I have never felt more inconsequential or irrelevant as a woman.
Today began feeling like Christmas Eve. I listened to my friend’s HillYes playlist on Spotify bouncing through my workout. I giddily slipped into my “H” shirt — a heathered grey crew neck so soft I’ve been living in it for days — and delighted at the fact I had so many blazers to choose from to partake in #pantsuitnation. Will it be blue or black? Cropped or long? I settled on my white suit-jacket because it symbolized freedom and it just reeked with optimism. I put on eyeliner for the first time in weeks. Today was going to be special. Today was An Event.
The I Voted sticker I’d saved from my mail-in ballot was the perfect size for my lapel. Looking in the mirror, all proud and patriotic-like, I felt like something was missing. I rummaged through my top dresser drawer and pulled out the earrings my 80 year-old grandmother had given me for my 30th birthday. They had been hers. They seemed perfect to wear, not just to commemorate the women who came before me, but to personally honor her work leading the charge in BOTH of HRC’s campaigns in her home state of Oregon, and to honor her 50+ years of public service in some way shape or form. She recently told me how Kennedy’s “Ask not what your country can do for you, but what you can do for your country” had made her realize her call to fight injustice.
I met a dear friend of mine for lunch, another go-getter Nasty Woman who I aspire to be like in her drive, ambition, and follow-through on ideas and projects on both large and small scales. I bounced through the West Village into a Starbucks, and upon hearing a little girl ask her mom excitedly “Am I gonna vote today?” I asked if she’d like my sticker. The polling places were running out, after all — and I wanted her to have something to commemorate this momentous day.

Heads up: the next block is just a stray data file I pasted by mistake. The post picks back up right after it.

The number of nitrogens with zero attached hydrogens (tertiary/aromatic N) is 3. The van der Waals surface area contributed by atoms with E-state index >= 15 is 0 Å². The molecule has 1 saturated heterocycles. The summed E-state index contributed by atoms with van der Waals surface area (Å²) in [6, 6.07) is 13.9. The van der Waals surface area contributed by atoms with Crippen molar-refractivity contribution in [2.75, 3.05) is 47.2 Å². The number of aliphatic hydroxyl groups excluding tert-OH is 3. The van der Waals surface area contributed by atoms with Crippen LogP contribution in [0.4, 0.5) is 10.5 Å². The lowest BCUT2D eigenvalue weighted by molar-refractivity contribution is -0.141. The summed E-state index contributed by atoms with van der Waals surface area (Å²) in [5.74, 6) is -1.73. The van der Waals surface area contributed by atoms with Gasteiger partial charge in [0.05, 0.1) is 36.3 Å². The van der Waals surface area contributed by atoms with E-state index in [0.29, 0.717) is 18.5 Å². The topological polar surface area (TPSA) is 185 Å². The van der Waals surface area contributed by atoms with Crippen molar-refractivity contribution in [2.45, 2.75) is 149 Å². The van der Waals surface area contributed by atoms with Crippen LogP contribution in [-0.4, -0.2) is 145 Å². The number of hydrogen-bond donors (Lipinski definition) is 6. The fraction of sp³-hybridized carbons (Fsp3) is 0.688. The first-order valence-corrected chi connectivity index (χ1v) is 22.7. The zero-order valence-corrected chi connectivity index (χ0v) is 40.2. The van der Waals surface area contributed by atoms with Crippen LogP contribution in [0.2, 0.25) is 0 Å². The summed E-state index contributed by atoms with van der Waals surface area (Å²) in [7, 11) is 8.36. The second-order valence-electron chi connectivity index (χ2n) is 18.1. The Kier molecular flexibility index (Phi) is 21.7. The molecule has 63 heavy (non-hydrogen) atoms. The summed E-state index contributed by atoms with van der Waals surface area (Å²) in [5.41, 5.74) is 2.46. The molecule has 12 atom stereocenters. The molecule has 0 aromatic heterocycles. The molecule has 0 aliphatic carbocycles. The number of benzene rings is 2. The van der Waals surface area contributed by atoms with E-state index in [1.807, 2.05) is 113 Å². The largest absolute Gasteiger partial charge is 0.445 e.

I came home to an empty apartment and spent entirely too long taking selfies in my makeshift Election Day ‘fit. “Why so dressed up?” my mother asked when I shot off one of my faves via text. “Just because. Because of today,” I responded. I mean, duh. I rode the subway to the spin class I was teaching midtown and promptly changed into a more sensible “patriotic” red-white-blue shirt. You know, stay non-partisan for the members. Don’t want my class to feel like an unsafe or biased place. Also don’t want to, like, rub this win in or anything. I changed back on my way home and locked eyes with every single woman. We all gave each other the nod. We’ve got this. A man sitting next to me smiled and said, “I LOVE your shirt.” Normally I’d be unresponsive or short. I’m trying to get home, not get picked up. But this one was different. It was relief. It was camaraderie.
My boyfriend and I made mulled wine and roasted veggies, opting for a night in instead of going down the street to watch it all go down. I want to be able to really soak this in, I thought. I want to be able to break down with joy. “I know it sounds cheesy,” I tried to explain to him, “but today makes me feel like I can really do anything.”
And then it started. The first numbers rolled in, and she wasn’t ahead. That’s fine, I thought. We’ve got a long night.
But then they didn’t stop. She’d be ahead for a hot second, then he’d inch forward to make it neck-in-neck. A little more. A little more. A little more. I still didn’t think much of it. It’s like how I used to do homework in high school, I joked in a Facebook status, hoping to lighten the mood. Finish all the dumb, inconsequential stuff first, then end the night with the best, most A+ long-form essay work that ultimately accounts for pretty much all of my grade. It’s just like that. It’s how it works in the movies. It’s how it works at Thanksgiving. It’s just how it IS. You leave the best stuff for last.